Net Locality: Why Location Matters in a Networked World

Front Cover
Wiley, Feb 10, 2011 - Social Science - 200 pages
2 Reviews
The web is all around us. The use of mobile phones and location-aware technologies and the ability for people to browse information from wherever they may be, means that physical location has become an important factor in how data is categorized and accessed. This book provides an introduction to the new theory of Net Locality, an emerging form of location awareness, a concept becoming central to cultural production and everyday life.

Net locality is crucial to all aspects of digital media, from mobile phones to online maps to location-based social networks and games. This book describes what happens to individuals and societies when virtually everything is located or locatable and what they can do with this awareness, from organizing impromptu political protests to finding nearby friends and resources. It covers the dangers and affordances that these technologies present, from challenging traditional notions of privacy to the reimagining of urban public space.

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LibraryThing Review

User Review  - HadriantheBlind - LibraryThing

Interesting ideas based upon where the internet and real life intermingle. The examples are dated by two or three years (an eternity in internet time) but are still of considerable substance ... Read full review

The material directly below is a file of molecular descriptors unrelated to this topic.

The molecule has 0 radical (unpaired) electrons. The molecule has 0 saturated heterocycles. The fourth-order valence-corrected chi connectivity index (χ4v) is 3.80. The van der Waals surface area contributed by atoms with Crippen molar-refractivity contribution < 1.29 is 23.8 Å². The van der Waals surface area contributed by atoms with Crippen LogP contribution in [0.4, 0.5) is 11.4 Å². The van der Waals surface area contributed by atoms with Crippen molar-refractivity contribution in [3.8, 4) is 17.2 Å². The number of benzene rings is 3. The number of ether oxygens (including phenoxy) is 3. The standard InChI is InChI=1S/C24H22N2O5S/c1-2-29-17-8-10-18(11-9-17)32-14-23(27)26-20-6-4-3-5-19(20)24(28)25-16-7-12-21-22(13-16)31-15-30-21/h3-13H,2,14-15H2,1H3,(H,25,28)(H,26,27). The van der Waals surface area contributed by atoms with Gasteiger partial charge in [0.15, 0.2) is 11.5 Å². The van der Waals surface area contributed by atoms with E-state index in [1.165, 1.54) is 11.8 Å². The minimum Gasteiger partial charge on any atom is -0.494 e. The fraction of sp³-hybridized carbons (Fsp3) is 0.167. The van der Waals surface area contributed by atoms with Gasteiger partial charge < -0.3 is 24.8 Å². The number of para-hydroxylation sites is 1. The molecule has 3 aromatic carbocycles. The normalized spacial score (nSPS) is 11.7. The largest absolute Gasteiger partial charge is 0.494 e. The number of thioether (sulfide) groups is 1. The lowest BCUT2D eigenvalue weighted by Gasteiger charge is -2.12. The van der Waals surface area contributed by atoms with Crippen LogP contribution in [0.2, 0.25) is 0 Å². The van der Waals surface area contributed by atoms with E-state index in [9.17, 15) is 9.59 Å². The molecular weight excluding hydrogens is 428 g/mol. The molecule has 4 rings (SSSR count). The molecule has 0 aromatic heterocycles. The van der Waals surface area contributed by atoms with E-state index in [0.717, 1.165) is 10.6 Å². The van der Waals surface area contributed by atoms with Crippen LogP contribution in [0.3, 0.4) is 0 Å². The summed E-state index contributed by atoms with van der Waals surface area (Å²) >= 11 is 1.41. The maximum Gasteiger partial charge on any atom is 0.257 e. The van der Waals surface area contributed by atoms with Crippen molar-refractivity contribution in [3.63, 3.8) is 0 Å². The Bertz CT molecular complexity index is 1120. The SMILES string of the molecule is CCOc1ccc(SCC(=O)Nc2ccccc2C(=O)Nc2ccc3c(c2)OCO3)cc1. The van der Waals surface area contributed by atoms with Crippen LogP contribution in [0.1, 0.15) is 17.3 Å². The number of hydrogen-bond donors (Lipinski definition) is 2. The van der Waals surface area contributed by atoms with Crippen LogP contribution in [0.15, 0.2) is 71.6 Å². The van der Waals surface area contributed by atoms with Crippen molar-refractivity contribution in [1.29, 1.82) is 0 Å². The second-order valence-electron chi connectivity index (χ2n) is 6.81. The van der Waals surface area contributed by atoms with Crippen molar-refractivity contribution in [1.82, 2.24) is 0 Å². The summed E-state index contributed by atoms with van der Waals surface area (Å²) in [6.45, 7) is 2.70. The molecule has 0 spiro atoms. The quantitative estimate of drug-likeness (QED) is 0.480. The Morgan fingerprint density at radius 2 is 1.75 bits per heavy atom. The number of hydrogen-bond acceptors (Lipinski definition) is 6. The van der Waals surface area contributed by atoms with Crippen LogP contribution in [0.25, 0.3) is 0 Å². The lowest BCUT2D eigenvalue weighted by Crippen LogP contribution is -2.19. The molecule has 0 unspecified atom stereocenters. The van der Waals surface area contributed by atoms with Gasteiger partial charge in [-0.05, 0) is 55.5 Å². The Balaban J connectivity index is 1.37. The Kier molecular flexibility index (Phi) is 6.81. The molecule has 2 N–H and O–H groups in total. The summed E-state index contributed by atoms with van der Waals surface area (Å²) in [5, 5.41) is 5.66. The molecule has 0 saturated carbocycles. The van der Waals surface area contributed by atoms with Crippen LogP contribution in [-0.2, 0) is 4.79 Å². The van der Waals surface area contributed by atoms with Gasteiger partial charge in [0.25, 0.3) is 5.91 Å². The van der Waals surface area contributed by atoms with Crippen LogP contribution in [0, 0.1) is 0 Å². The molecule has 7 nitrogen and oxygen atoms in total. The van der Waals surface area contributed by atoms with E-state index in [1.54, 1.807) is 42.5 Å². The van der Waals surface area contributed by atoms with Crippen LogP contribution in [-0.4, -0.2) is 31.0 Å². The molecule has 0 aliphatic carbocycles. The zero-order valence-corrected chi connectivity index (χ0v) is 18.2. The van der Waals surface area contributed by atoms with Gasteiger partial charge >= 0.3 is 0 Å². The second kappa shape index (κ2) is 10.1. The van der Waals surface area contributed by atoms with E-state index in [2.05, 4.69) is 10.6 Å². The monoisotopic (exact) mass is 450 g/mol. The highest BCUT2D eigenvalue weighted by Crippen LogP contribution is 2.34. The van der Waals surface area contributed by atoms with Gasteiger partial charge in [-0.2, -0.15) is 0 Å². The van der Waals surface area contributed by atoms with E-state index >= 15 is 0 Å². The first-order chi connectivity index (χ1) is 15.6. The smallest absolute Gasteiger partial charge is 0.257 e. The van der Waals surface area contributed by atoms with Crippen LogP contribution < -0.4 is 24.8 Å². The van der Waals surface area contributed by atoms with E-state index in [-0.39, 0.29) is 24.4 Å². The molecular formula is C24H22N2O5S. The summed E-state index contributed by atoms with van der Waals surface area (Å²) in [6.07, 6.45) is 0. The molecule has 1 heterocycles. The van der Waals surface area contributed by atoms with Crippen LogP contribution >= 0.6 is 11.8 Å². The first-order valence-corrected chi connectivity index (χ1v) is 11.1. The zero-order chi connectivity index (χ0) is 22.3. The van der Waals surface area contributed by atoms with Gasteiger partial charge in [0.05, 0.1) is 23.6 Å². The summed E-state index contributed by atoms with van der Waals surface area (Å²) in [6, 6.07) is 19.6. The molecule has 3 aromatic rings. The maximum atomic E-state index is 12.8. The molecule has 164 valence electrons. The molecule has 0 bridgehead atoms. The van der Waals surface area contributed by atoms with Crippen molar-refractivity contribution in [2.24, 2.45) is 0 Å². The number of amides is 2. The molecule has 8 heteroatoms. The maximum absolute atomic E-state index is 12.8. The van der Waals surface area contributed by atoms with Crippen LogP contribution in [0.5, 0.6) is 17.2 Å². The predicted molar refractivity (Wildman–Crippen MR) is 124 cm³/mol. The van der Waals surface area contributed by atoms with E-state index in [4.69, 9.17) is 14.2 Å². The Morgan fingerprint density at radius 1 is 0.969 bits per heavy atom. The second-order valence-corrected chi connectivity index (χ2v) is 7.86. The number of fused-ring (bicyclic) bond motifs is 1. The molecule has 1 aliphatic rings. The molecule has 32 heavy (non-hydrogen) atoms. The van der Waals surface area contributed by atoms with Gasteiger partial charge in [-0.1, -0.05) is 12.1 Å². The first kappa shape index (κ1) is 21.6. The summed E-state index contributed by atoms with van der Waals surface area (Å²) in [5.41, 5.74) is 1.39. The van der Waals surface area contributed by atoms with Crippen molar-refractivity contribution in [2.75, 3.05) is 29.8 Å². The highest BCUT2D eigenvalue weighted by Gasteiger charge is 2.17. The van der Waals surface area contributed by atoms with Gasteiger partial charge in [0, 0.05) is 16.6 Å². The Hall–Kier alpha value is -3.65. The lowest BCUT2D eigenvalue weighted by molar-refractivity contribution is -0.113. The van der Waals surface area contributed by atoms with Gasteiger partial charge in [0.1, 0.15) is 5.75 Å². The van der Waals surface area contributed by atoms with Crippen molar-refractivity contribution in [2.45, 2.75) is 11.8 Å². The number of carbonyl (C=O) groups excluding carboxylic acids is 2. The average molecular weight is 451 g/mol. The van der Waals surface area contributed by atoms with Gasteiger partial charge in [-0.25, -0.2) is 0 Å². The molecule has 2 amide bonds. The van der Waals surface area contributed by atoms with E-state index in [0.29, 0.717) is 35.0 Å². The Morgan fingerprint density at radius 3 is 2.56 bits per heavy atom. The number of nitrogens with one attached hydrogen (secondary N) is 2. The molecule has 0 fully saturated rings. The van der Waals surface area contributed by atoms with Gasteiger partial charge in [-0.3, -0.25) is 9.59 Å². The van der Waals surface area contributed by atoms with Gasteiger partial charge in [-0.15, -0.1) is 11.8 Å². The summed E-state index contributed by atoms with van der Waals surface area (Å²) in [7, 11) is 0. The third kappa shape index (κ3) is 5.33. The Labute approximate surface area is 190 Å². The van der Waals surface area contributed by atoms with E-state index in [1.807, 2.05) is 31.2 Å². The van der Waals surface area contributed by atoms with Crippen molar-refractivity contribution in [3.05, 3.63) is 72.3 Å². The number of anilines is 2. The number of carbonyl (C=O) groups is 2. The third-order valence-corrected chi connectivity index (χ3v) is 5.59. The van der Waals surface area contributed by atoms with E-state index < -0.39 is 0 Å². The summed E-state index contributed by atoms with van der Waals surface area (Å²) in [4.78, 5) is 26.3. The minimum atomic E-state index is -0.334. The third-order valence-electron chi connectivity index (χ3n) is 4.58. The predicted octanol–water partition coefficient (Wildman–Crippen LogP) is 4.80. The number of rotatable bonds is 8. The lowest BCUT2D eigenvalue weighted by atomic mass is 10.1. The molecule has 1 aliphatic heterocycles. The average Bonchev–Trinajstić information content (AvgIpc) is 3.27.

Review: Net Locality: Why Location Matters in a Networked World

User Review  - Goodreads

Interesting ideas based upon where the internet and real life intermingle. The examples are dated by two or three years (an eternity in internet time) but are still of considerable substance ... Read full review

About the author (2011)

Eric Gordon is Associate Professor of New Media at Emerson College in Boston. He is the author of The Urban Spectator: American Concept-cities from Kodak to Google (2010) and he is the director of the Engagement Game Lab, where he designs and studies digital games that enhance local civic engagement.

Adriana de Souza e Silva is Associate Professor at the IT University of Copenhagen in the Design, Culture, Mobility, and Communication (DCMC) research group, and Associate Professor of Communication at North Carolina State University. She is the co-editor (with Daniel M. Sutko) of the book Digital Cityscapes: Merging Digital and Urban Playspaces (2009) and affiliated faculty with the NCSU Digital Games Research Center.

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